Why Does My House Flood but Not My Neighbor's?
It’s that dreaded aftermath of heavy rain: The soggy, puddle-filled yard, and then, the flooded garage and basement. Next thing you know, it’s time to break out the rain boots for a mere walk to the mailbox and ready the shop-vac for the inevitable cleanup.
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Flooding can be a frustrating mess for any homeowner. It can wreak havoc on your prized landscaping and, worse, regular flooding can lead to a host of home-related issues like water stains, mold and mildew growth and, eventually, cracked foundations. In fact, studies repeatedly show that flooding is the most costly natural disaster in the United States.
But the problem can feel exacerbated by the fact that this seems to only happen to you. Why does your house flood, but not your neighbor’s? Your houses are literally right next to each other. So, what gives?
Know Your Flood Risk
When it comes to flooding, no two properties are created equal. In fact, even next-door neighbors with very similar lots can have vastly different flood risks. Some common reasons why your house is prone to flooding include:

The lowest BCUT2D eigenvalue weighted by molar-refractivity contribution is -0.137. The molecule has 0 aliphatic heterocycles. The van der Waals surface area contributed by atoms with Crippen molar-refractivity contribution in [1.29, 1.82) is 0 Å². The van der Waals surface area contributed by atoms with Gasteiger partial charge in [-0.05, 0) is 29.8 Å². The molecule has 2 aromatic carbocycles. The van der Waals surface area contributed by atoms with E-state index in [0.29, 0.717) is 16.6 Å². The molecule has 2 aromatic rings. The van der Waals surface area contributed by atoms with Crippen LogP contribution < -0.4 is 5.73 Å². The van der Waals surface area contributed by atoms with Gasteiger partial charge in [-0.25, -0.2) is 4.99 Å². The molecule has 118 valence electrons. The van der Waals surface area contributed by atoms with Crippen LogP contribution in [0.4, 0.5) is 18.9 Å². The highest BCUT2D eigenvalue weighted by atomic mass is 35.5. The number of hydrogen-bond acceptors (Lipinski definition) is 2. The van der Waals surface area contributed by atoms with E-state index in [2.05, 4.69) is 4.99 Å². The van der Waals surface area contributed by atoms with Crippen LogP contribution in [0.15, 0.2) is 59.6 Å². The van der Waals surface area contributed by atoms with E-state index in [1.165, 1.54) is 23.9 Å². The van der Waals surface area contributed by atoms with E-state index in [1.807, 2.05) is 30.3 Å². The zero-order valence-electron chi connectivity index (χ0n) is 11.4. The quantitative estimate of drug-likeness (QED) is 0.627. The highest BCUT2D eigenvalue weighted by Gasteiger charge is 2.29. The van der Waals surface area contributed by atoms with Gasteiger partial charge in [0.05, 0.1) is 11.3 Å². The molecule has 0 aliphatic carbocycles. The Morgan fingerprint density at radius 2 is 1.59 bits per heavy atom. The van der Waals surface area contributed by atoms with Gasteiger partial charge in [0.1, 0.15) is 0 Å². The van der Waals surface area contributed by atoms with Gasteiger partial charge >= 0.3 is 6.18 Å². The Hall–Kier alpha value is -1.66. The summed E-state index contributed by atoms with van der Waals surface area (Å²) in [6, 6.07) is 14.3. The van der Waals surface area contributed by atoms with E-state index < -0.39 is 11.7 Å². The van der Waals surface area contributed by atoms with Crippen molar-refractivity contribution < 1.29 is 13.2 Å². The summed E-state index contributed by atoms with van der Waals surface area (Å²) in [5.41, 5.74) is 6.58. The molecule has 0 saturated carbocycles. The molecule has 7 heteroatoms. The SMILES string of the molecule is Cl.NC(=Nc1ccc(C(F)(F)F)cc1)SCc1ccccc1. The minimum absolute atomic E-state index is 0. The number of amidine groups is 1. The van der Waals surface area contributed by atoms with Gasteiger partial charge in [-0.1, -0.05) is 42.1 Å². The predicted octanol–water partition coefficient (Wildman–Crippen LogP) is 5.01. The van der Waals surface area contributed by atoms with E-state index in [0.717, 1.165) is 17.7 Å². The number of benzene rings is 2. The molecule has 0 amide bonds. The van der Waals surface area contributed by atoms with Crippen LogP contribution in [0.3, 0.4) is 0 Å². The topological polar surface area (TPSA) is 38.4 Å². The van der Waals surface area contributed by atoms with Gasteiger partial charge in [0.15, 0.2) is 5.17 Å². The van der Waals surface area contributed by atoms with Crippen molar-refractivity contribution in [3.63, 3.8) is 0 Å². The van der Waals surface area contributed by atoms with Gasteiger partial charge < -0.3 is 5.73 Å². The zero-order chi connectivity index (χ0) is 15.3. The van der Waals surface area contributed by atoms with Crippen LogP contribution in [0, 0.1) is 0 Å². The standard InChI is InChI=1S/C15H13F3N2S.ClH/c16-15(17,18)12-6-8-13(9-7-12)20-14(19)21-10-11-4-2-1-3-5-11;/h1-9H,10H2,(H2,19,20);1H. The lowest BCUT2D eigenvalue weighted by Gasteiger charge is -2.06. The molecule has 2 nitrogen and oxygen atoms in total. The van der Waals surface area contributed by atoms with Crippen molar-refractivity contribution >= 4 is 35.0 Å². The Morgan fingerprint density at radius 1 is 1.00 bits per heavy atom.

One of the most common reasons you may have an increased flood risk as compared to your neighbors is simply that you live closer to a water source. While living close to water has its share of benefits, if your house is closer in proximity to a creek, lake or bay, it’s likely that your house will flood more often than theirs. Oftentimes, a high river might flood only one side of the street. Or a storm might cause a bay to surge, only flooding the homes in a specific vicinity. If you’re not sure where the water is coming from, you can visit FEMA’s Flood Map Service Center to find a flood map of your area to examine flood patterns of the past.
Another common reason why a house is more likely to flood is a difference in elevation. If your property is located on a flat lot and your neighbor lives on a hill, your house is more susceptible to flooding in the event of heavy rain or when a river swells. Sounds pretty obvious, right? Well, it’s not always limited to large elevation shifts like mountains or hills. Sometimes a mere 50-foot difference between your home’s elevation and your neighbor’s is all that’s needed to keep your house in danger of flooding while they stay high and dry.